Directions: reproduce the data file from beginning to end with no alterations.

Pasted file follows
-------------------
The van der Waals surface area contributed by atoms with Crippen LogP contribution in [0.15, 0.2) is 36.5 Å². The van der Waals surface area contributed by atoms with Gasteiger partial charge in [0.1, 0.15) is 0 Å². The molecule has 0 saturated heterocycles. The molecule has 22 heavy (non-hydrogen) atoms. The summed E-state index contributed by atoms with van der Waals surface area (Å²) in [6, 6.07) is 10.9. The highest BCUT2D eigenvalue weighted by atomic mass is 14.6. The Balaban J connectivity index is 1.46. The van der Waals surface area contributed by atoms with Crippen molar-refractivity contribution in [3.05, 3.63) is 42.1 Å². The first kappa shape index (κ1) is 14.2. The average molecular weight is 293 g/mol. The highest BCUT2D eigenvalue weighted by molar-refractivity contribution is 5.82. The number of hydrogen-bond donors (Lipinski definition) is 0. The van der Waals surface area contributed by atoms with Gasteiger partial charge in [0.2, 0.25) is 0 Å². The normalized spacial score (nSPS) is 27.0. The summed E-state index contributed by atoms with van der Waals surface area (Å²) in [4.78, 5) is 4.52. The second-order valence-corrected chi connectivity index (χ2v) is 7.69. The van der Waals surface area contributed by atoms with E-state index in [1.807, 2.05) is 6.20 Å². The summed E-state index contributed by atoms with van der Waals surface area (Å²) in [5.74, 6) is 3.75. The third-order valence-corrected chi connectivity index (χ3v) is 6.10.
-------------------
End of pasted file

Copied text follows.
The van der Waals surface area contributed by atoms with Crippen LogP contribution in [0.15, 0.2) is 36.5 Å². The van der Waals surface area contributed by atoms with Gasteiger partial charge in [0.1, 0.15) is 0 Å². The molecule has 0 saturated heterocycles. The molecule has 22 heavy (non-hydrogen) atoms. The summed E-state index contributed by atoms with van der Waals surface area (Å²) in [6, 6.07) is 10.9. The highest BCUT2D eigenvalue weighted by atomic mass is 14.6. The Balaban J connectivity index is 1.46. The van der Waals surface area contributed by atoms with Crippen molar-refractivity contribution in [3.05, 3.63) is 42.1 Å². The first kappa shape index (κ1) is 14.2. The average molecular weight is 293 g/mol. The highest BCUT2D eigenvalue weighted by molar-refractivity contribution is 5.82. The number of hydrogen-bond donors (Lipinski definition) is 0. The van der Waals surface area contributed by atoms with Gasteiger partial charge in [0.2, 0.25) is 0 Å². The normalized spacial score (nSPS) is 27.0. The summed E-state index contributed by atoms with van der Waals surface area (Å²) in [4.78, 5) is 4.52. The second-order valence-corrected chi connectivity index (χ2v) is 7.69. The van der Waals surface area contributed by atoms with E-state index in [1.807, 2.05) is 6.20 Å². The summed E-state index contributed by atoms with van der Waals surface area (Å²) in [5.74, 6) is 3.75. The third-order valence-corrected chi connectivity index (χ3v) is 6.10.